Antimicrobial resistance (AMR) threatens the effective prevention and treatment of an ever-increasing range of infections caused by bacteria, parasites, viruses, and fungi.
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AMR is an increasingly serious threat to global public health that requires action across all government sectors and society.
Without effective antibiotics, the success of major surgery and cancer chemotherapy would be compromised.
The cost of health care for patients with resistant infections is higher than care for patients with non-resistant infections due to longer duration of illness, additional tests, and the use of more expensive drugs.
Frequently asked questions
These are medicines used to treat bacterial diseases in animals
This occurs when the treatment of bacterial diseases in animals no longer responds to the recommended antibiotic treatment.
No. Antibiotics only treat bacterial diseases and not those caused by other microorganisms like viruses or fungi
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It is the time recommended by the drug manufacturer for the medicine to clear from the body of the animal after treatment and prevent the presence of Antibiotic residues in foods such as milk, meats, and eggs for human consumption.
Antimicrobial resistance occurs naturally over time, usually through genetic changes. However, the misuse and overuse of antimicrobials are accelerating this process. In many places, antibiotics are overused and misused in people and animals, and often given without professional oversight. Examples of misuse include when they are taken by people with viral infections like colds and flu, and when they are given as growth promoters in animals or used to prevent diseases in healthy animals.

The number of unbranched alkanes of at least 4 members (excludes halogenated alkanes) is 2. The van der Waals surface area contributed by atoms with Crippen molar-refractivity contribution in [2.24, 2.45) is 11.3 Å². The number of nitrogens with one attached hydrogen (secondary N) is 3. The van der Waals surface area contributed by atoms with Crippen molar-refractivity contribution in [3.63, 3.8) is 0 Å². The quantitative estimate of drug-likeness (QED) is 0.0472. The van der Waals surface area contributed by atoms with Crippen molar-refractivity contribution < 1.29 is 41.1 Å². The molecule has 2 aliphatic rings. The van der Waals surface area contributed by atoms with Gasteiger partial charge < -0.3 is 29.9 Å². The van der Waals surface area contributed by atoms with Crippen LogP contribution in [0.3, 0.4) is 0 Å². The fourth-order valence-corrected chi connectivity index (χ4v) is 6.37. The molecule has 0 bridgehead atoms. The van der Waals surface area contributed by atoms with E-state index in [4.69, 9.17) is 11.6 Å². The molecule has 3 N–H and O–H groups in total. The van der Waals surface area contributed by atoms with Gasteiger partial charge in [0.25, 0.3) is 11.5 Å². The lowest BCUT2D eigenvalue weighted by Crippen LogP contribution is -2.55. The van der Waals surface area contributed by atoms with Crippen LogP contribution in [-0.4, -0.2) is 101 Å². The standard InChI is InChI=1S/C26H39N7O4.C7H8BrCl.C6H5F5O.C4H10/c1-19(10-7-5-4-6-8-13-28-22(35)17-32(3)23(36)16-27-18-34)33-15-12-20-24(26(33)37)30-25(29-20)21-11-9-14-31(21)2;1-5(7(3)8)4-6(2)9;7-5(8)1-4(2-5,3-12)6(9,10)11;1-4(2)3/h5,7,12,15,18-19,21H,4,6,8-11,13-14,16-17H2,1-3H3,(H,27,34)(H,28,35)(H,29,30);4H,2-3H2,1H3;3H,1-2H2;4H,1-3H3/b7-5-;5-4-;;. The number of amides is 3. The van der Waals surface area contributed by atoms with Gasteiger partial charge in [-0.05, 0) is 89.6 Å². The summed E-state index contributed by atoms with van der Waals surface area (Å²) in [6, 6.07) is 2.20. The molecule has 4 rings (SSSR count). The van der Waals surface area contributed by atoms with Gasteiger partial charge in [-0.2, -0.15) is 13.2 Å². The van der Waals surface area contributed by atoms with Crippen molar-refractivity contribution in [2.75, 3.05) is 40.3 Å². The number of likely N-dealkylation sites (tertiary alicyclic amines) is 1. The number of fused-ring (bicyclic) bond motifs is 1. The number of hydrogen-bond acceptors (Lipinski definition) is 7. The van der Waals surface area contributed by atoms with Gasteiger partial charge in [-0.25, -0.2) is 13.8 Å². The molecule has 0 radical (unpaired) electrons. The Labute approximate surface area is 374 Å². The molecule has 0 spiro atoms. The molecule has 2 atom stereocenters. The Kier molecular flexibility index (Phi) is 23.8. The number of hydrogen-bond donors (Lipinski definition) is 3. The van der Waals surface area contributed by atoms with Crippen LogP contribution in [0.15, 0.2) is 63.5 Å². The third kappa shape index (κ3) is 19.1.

Antimicrobial resistant-microbes are found in people, animals, food, and the environment (in water, soil, and air). They can spread between people and animals, including from food of animal origin, and from person to person. Poor infection control, inadequate sanitary conditions, and inappropriate food-handling encourage the spread of antimicrobial resistance.
New resistance mechanisms are emerging and spreading globally, threatening our ability to treat common infectious diseases, resulting in prolonged illness, disability, and death.
Without effective antimicrobials for prevention and treatment of infections, medical procedures such as organ transplantation, cancer chemotherapy, diabetes management and major surgery (for example, cesarean sections or hip replacements) become very high risk.
Antimicrobial resistance increases the cost of health care with lengthier stays in hospitals and more intensive care required.
Antimicrobial resistance is putting the gains of the Millennium Development Goals at risk and endangers the achievement of the Sustainable Development Goals.
This article has been partially adapted from the Food and Agriculture Organisation (FAO) website.